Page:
- While commercial drones wait on FAA approval, a lively hobbyist community takes to the air
- Amateur drone enthusiasts have meetups, races and drone dogfights
- Some photographers are charging for aerial photography while skirting FAA rules
Marque Cornblatt's interest in drones began with a bit of playful drone-on-drone violence.
He began attending "Fight Club"-like meetups in the Bay Area where enthusiasts pit the amateur flying machines against each other in bloodless battles of strength and flying technique.
"We were beginners, so just getting off the ground caused damage," Cornblatt said of the dogfights, which were won by whichever drone lasted the longest and got back up in the air fastest.
And so the idea for an "indestructible" drone design was born. Cornblatt, along with Eli D'Elia, started Game of Drones. Using an extremely durable plastic called Kydex, the company creates inexpensive but rugged drones capable of surviving everything from high-impact crashes to shotgun blasts.
For many, the word "drone" still conjures images of military strikes or a near-future retail fleet delivering packages or pizzas. But while commercial uses of unmanned aerial vehicles are banned while tangled up in federal regulations, a growing number of drone enthusiasts are embracing the still-young technology as a creative new pursuit.
The result is a lively community of hobbyists, entrepreneurs and aerial photographers, some of whom gathered this week for a picnic and flying demonstration in a suburban field south of Napa. The "drone fly-in" event was the brainchild of Make magazine, which is celebrating a new all-drone issue.
"The technology is still very much in the hands of the do-it-yourselfers and the enthusiasts," said Mike Senese, Make's executive editor.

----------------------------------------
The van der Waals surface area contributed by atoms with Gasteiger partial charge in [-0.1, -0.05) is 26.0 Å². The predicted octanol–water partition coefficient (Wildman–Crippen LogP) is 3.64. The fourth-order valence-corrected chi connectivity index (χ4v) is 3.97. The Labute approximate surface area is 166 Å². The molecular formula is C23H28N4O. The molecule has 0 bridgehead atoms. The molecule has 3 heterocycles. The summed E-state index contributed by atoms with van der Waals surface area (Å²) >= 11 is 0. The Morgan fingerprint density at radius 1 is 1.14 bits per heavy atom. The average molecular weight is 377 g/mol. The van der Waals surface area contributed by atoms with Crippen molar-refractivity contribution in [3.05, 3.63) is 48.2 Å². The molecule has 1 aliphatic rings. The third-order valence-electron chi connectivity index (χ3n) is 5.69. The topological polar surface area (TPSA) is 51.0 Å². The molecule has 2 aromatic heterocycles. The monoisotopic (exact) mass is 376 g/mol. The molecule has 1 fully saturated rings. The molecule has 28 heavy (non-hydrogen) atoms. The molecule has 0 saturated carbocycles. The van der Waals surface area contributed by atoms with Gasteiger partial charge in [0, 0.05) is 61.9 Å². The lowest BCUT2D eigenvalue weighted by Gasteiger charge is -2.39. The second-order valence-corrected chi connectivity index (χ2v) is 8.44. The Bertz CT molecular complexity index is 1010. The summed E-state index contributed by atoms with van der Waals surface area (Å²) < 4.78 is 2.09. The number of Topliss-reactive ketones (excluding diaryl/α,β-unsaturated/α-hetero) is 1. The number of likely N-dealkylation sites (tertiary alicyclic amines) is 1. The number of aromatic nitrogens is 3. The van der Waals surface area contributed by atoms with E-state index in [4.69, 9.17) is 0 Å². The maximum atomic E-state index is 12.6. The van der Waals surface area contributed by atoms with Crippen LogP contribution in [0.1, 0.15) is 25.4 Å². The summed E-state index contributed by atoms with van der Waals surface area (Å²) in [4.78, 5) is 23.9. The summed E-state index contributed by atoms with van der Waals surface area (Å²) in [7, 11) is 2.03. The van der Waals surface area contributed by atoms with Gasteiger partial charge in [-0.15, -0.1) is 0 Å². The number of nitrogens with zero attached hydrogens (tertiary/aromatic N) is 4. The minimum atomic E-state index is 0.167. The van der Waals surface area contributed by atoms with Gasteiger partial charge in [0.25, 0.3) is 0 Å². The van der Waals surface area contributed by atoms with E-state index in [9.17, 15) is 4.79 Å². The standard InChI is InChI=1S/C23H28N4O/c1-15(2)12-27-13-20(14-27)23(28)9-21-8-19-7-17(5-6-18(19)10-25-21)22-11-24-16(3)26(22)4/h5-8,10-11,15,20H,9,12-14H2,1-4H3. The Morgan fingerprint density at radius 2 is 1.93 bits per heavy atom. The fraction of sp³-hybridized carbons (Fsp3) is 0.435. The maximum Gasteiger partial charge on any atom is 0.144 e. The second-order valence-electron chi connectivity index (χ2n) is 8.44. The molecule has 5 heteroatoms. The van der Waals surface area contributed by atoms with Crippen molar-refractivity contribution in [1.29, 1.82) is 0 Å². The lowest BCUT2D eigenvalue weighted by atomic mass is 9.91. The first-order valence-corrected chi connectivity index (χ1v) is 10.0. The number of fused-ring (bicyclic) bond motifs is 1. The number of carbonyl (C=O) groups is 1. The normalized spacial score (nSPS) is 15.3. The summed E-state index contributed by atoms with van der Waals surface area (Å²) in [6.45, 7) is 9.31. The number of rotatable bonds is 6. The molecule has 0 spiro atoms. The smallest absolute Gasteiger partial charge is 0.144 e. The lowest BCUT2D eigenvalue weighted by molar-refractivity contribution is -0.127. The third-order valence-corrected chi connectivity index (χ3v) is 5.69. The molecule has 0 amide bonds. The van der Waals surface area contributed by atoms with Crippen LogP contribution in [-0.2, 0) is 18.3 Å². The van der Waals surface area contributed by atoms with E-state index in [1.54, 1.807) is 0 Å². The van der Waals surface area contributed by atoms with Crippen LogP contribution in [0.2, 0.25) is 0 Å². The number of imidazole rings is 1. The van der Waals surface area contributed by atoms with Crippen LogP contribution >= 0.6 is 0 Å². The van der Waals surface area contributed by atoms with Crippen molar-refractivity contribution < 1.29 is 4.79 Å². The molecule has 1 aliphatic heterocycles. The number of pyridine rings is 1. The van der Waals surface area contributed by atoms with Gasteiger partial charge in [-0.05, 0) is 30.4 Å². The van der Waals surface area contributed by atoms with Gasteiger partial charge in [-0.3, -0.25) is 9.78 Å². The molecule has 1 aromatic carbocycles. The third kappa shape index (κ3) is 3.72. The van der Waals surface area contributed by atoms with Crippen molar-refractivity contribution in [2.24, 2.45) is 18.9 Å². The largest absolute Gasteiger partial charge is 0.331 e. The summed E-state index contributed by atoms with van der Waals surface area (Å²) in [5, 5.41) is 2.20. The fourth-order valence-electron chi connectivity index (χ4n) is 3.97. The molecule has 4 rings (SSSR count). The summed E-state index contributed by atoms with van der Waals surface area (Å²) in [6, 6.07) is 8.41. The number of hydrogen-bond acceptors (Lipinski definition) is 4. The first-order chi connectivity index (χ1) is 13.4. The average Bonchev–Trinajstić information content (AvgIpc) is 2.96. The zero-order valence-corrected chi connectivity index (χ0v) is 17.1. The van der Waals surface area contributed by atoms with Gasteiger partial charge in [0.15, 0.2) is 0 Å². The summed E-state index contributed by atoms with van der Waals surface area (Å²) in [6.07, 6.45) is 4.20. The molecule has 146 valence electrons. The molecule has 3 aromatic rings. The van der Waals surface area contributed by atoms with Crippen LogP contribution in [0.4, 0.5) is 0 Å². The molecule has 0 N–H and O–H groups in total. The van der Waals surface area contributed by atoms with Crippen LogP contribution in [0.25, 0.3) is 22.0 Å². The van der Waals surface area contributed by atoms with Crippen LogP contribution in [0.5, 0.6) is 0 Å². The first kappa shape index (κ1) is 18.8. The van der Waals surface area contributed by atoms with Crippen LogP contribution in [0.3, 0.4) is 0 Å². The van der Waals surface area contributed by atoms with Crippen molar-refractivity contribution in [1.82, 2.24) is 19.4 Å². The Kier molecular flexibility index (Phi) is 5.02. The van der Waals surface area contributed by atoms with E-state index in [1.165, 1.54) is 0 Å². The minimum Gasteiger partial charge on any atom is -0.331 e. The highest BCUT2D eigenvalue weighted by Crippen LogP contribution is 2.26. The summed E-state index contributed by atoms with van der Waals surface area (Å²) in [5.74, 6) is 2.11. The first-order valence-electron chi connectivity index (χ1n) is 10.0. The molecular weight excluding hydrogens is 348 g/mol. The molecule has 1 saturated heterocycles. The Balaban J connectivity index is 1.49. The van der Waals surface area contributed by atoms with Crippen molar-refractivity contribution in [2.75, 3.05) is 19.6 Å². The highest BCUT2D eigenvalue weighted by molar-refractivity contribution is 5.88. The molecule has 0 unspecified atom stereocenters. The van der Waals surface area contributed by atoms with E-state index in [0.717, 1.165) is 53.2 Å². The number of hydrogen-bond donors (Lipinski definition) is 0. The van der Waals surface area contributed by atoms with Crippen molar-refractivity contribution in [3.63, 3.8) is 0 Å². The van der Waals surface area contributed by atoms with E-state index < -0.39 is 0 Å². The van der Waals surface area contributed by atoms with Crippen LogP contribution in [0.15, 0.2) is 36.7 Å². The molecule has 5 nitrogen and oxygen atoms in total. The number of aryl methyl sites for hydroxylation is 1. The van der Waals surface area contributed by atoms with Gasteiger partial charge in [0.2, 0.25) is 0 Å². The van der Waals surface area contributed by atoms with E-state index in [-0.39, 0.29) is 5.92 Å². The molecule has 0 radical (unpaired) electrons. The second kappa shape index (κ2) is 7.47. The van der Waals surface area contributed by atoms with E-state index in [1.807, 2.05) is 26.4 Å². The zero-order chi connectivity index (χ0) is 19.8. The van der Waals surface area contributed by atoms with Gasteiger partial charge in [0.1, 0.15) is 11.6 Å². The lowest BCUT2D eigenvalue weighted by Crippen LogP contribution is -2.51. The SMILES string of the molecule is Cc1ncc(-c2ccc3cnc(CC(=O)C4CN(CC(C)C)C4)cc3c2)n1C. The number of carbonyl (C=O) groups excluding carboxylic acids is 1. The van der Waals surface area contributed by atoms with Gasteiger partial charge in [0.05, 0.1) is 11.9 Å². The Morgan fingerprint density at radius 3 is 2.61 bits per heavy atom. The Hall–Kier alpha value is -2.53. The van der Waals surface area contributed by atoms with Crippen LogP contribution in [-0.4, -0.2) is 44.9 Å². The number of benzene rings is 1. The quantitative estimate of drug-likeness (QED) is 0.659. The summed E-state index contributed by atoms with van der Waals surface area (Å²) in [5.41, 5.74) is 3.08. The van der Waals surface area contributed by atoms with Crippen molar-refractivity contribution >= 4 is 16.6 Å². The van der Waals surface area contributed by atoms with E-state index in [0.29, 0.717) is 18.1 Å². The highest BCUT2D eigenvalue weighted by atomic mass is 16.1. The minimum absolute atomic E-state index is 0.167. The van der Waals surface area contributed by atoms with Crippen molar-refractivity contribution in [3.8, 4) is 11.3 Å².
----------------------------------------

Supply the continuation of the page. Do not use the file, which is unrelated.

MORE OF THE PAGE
Rise of the DIY drones
The Maker movement, with its legions of tinkerers, is an ideal community to embrace drones. The DIY drone technology has grown organically from existing popular maker interests, including micro-controllers, robotics and radio-controlled vehicles. Drones combine all those disciplines to create advanced and programmable versions of what look like toy helicopters.
The most practical and popular use for the devices is aerial photography. Lightweight cameras like GoPros can be affixed to drones such as the DJI Phantom quadcopter or the forthcoming $750 Iris from 3D Robotics. Specialized drone rigs can even hold larger professional cameras.
Soaring up to several hundred feet above the ground produces some unbeatable angles. But to get a perfect shot, hobbyists program their drones with precise routes and mount the cameras on gimbals, which keep the camera steady and pointed in one direction even as the drone moves about.
"For us, drones means 'capable of autonomy,'" said Chris Anderson, founder of 3D Robotics and the former editor of Wired magazine. Being able to program an exact path for a drone instead of manually steering it is what makes the technology so promising for commercial and photography use, enthusiasts say.
Experimenting and making
Playing pilot is part of the fun for hobbyists. Just as there are a variety of uses for drones, there's a number of ways to steer them. The more traditional controls are hand-held joysticks and knobs. More advanced controlling can be done through computers and increasingly, tablets and smartphones, although some purists claim the touchscreens lack the tactile satisfaction of physical controls.